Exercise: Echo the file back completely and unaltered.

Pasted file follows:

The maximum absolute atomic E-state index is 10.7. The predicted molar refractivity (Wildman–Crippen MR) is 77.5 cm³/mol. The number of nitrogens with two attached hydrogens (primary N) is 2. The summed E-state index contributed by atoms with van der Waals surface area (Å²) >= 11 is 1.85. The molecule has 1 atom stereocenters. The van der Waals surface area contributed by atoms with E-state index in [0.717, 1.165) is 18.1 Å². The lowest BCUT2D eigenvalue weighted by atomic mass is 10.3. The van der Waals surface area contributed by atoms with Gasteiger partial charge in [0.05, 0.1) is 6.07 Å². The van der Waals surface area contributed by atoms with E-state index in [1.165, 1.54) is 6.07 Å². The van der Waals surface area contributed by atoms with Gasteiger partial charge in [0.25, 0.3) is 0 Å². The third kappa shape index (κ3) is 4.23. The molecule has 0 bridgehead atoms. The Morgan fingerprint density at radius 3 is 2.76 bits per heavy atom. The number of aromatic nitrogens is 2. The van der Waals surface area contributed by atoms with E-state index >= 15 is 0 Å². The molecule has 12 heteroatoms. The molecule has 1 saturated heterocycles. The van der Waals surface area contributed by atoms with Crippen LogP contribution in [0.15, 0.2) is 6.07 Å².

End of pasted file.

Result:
The maximum absolute atomic E-state index is 10.7. The predicted molar refractivity (Wildman–Crippen MR) is 77.5 cm³/mol. The number of nitrogens with two attached hydrogens (primary N) is 2. The summed E-state index contributed by atoms with van der Waals surface area (Å²) >= 11 is 1.85. The molecule has 1 atom stereocenters. The van der Waals surface area contributed by atoms with E-state index in [0.717, 1.165) is 18.1 Å². The lowest BCUT2D eigenvalue weighted by atomic mass is 10.3. The van der Waals surface area contributed by atoms with Gasteiger partial charge in [0.05, 0.1) is 6.07 Å². The van der Waals surface area contributed by atoms with E-state index in [1.165, 1.54) is 6.07 Å². The van der Waals surface area contributed by atoms with Gasteiger partial charge in [0.25, 0.3) is 0 Å². The third kappa shape index (κ3) is 4.23. The molecule has 0 bridgehead atoms. The Morgan fingerprint density at radius 3 is 2.76 bits per heavy atom. The number of aromatic nitrogens is 2. The van der Waals surface area contributed by atoms with E-state index >= 15 is 0 Å². The molecule has 12 heteroatoms. The molecule has 1 saturated heterocycles. The van der Waals surface area contributed by atoms with Crippen LogP contribution in [0.15, 0.2) is 6.07 Å².